|An alder root nodule.|
Frankia is a genus of nitrogen-fixing, filamentous bacteria that live in symbiosis with actinorhizal plants, similar to the Rhizobium bacteria found in the root nodules of legumes in the family Fabaceae. Bacteria of this genus also form root nodules.
This genus was originally named by Jørgen Brunchorst in 1886 to honor the German biologist, Albert Bernhard Frank. Brunchorst considered the organism he had identified to be a filamentous fungus. Becking redefined the genus in 1970 as containing prokaryotic actinomycetes and created the family Frankiaceae within the Actinomycetales. He retained the original name of Frankia for the genus.
Frankia alni is the only named species in this genus, but a great many strains are specific to different plant species. The bacteria are filamentous and convert atmospheric nitrogen into ammonia via the enzyme nitrogenase, a process known as nitrogen fixation. They do this while living in root nodules on actinorhizal plants. The bacteria can supply most or all of the nitrogen requirements of the host plant. As a result, actinorhizal plants colonise and often thrive in soils that are low in plant nutrients.
Several Frankia genomes are now available which may help clarify how the symbiosis between prokaryote and plant evolved, how the environmental and geographical adaptations occurred, the metabolic diversity, and the horizontal gene flow among the symbiotic prokaryotes.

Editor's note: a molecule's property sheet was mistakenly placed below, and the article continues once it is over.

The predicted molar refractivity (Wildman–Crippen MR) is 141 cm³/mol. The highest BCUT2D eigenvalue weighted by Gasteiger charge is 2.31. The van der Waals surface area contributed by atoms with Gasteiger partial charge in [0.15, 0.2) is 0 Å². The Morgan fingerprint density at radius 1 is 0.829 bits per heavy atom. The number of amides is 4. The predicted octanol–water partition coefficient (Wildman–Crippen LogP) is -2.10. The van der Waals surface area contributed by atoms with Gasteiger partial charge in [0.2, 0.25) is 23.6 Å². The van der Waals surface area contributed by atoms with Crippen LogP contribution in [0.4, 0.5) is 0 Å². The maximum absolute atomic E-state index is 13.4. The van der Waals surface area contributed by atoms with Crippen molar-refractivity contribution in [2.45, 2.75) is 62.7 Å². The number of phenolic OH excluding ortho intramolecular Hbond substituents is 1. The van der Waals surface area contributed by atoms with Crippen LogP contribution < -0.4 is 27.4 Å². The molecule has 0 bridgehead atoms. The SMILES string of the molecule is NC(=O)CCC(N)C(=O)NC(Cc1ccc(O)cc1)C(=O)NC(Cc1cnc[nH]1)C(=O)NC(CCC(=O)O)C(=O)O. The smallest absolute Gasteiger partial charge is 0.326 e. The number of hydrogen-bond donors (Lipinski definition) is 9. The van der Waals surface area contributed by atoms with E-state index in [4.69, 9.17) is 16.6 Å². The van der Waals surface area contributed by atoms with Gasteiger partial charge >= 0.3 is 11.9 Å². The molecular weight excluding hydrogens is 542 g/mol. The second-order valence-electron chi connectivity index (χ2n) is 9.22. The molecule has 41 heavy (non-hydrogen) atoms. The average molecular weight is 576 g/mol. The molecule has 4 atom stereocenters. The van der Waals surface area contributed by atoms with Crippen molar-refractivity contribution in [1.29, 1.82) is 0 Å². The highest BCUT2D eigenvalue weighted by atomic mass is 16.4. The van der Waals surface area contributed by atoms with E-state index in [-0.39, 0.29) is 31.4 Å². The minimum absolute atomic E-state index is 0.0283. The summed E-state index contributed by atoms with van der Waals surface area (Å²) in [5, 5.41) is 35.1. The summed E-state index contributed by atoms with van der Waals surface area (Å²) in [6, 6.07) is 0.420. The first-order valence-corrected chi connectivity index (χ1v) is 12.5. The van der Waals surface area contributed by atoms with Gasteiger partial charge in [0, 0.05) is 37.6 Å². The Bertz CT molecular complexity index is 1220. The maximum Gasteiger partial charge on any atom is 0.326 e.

- All species in the genus Alnus in the family Betulaceae
- Some species in all four genera in the family Casuarinaceae
- Certain species in the genus Coriaria in the family Coriariaceae
- Datisca cannabina and Datisca glomerata in the family Datiscaceae
- All species in the three genera in the family Elaeagnaceae, Elaeagnus, Shepherdia, and Hippophae
- All species in the genera Myrica, Morella, and Comptonia in the family Myricaceae.
- All species in six genera in the family Rhamnaceae, Ceanothus, Colletia, Discaria, Trevoa, and possibly Adolphia
- Some species in the family Rosaceae including all the species in the genera Cercocarpus, Cowania, Purshia, Chamaebatia, and some species of Dryas